The dairy industry in Ireland is a huge driver in this economy and employs as many people outside the farm gate as it does inside the gate. Farming as an industry sees peaks and troughs and is at the mercy at times of international markets and geo political events.
I believe there is a growing case now for action at EU level to stabilise the milk prices, currently hovering around the mid 20cents a litre mark, down up to 30% since last year in some cases.
Farmers cannot sustain a 30% drop at a time when many have upped production and increased their output. There was a reasonable expectation that the ending of the quotas would be good for Irish dairy farmers and many of them positioned themselves to avail of greater access to new and expanding markets post quota.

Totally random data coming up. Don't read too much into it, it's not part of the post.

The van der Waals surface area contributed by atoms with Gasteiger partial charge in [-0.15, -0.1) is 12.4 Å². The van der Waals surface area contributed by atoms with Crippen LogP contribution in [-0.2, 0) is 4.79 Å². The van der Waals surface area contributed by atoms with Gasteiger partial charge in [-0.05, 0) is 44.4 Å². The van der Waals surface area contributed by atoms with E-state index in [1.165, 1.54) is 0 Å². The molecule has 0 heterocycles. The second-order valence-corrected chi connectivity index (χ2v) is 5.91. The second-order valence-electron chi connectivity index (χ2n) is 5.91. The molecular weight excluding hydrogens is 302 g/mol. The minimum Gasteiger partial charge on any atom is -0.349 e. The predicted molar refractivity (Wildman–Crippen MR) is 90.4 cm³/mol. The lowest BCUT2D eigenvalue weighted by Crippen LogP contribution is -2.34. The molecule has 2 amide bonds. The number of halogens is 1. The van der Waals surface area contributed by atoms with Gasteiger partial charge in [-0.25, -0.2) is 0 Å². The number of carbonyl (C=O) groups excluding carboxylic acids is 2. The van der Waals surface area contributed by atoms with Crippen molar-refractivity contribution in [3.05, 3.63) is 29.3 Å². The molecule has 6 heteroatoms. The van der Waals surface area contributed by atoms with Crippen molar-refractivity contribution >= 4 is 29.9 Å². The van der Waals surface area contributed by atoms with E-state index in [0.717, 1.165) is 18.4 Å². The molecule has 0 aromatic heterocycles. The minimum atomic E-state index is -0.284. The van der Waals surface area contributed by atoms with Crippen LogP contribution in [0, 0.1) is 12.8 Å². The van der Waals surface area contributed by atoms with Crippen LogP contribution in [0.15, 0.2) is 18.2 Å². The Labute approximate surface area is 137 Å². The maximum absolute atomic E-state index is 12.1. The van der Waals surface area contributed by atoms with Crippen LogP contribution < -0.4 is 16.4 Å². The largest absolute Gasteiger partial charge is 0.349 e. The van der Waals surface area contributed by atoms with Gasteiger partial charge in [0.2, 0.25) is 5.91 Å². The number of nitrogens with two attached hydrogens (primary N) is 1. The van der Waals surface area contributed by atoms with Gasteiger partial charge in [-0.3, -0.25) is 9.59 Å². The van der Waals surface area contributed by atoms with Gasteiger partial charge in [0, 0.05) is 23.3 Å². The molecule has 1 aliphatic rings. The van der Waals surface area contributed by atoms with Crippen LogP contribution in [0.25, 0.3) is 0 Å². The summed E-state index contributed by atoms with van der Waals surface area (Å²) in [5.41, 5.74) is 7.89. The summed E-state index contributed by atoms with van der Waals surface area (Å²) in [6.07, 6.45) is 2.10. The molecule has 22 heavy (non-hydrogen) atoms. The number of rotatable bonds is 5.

This expansion was done on a phased basis in many cases, but the ban on imports in Russia coupled with less than anticipated demand from China, as well as falling prices, has created significant financial difficulties for many dairy farmers.
I believe that there is scope now for the EU to look at intervening at a level, say between 25-30cents a litre, so that some certainty and stability can come back into the market.
This would also help farmers in the coming months when they must make tax returns, and in many cases the first repayments on loans taken out to expand operations will be due.
While this volatility in the diary sector will hopefully be short term, it is vital that our dairy sector remains robust and strong to avail of the inevitable opportunities that will present when the markets settle.
I also want to see some flexibility given to farmers in the months ahead from their lenders and would call on banks and credit institutions to deal with farmers in an understanding way.